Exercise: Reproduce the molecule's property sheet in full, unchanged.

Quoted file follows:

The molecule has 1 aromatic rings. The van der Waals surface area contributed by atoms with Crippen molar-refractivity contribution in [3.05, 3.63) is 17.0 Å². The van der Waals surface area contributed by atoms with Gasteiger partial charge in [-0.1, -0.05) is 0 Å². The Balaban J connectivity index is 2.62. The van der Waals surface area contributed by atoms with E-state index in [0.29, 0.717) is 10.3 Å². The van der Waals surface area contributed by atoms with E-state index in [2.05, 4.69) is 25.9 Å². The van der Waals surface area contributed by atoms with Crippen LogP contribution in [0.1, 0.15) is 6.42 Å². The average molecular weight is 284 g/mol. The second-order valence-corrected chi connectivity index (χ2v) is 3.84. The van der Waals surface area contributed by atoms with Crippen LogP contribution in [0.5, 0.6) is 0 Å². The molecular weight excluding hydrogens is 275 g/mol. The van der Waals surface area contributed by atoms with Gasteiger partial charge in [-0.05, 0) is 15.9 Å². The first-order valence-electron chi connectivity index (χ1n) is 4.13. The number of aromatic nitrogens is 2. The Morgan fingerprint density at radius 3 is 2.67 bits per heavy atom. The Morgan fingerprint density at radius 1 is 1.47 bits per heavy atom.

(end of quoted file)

The molecule has 1 aromatic rings. The van der Waals surface area contributed by atoms with Crippen molar-refractivity contribution in [3.05, 3.63) is 17.0 Å². The van der Waals surface area contributed by atoms with Gasteiger partial charge in [-0.1, -0.05) is 0 Å². The Balaban J connectivity index is 2.62. The van der Waals surface area contributed by atoms with E-state index in [0.29, 0.717) is 10.3 Å². The van der Waals surface area contributed by atoms with E-state index in [2.05, 4.69) is 25.9 Å². The van der Waals surface area contributed by atoms with Crippen LogP contribution in [0.1, 0.15) is 6.42 Å². The average molecular weight is 284 g/mol. The second-order valence-corrected chi connectivity index (χ2v) is 3.84. The van der Waals surface area contributed by atoms with Crippen LogP contribution in [0.5, 0.6) is 0 Å². The molecular weight excluding hydrogens is 275 g/mol. The van der Waals surface area contributed by atoms with Gasteiger partial charge in [-0.05, 0) is 15.9 Å². The first-order valence-electron chi connectivity index (χ1n) is 4.13. The number of aromatic nitrogens is 2. The Morgan fingerprint density at radius 3 is 2.67 bits per heavy atom. The Morgan fingerprint density at radius 1 is 1.47 bits per heavy atom.